Imposing a life sentence for murder under s 61 of the Crimes (Sentencing Procedure) Act 1999 (NSW) involves a two-stage test
NSW Court of Criminal Appeal, 16 July 2021
The offender was convicted by a jury of murder and supplying a large commercial quantity of drugs. He was sentenced to life imprisonment for the murder.
The offender appealed against his life sentence for murder. One of the grounds of appeal was that the sentencing judge erred in applying s 61(1) of the Crimes (Sentencing Procedure) Act 1999 (NSW).
Under s 61(1), a court is to impose a sentence of life imprisonment for murder if "satisfied that the level of culpability in the commission of the offence is so extreme that the community interest in retribution, punishment, community protection and deterrence can only be met through the imposition of that sentence". It was submitted that the sentencing judge erred in adopting and applying a two-stage test for the application of s 61(1).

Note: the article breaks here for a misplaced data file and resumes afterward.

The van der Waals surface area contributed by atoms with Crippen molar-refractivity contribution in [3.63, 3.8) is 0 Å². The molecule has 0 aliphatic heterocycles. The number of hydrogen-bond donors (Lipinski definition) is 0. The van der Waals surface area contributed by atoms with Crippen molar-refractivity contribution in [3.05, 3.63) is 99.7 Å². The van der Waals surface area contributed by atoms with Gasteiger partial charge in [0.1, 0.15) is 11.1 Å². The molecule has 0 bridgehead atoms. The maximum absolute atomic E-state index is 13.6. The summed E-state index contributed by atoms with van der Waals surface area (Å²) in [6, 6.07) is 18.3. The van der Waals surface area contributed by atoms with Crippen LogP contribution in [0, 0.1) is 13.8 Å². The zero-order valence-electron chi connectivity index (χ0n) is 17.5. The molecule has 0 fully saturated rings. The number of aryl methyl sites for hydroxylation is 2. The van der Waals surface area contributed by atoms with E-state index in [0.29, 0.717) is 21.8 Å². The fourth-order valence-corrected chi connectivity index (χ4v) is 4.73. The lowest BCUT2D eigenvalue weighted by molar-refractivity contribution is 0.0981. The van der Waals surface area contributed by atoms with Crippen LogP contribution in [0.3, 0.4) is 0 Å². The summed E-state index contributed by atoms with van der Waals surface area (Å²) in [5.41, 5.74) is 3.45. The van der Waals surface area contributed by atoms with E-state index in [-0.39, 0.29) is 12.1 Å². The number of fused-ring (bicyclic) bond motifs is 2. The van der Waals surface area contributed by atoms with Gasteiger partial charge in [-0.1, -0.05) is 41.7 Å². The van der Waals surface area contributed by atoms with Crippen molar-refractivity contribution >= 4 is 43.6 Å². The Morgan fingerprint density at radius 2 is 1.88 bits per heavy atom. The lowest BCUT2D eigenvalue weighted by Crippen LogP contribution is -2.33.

The Court of Criminal Appeal (CCA) found that the two-stage approach to s 61(1) is appropriate:
- The first stage is to assess whether the offender's culpability warrants a life sentence, by reference to the circumstances surrounding or causally connected to the offence. Such circumstances include the objective seriousness of the offence as well as the offenders mental state, motive or personal background.
- The second stage is to assess whether a lesser sentence is warranted because of other matters such as remorse confessions, pleas of guilty and prospects of rehabilitation.
The CCA found that the sentencing judge correctly considered all of the factors relevant to s 61 and there was no error. The Court dismissed the appeal.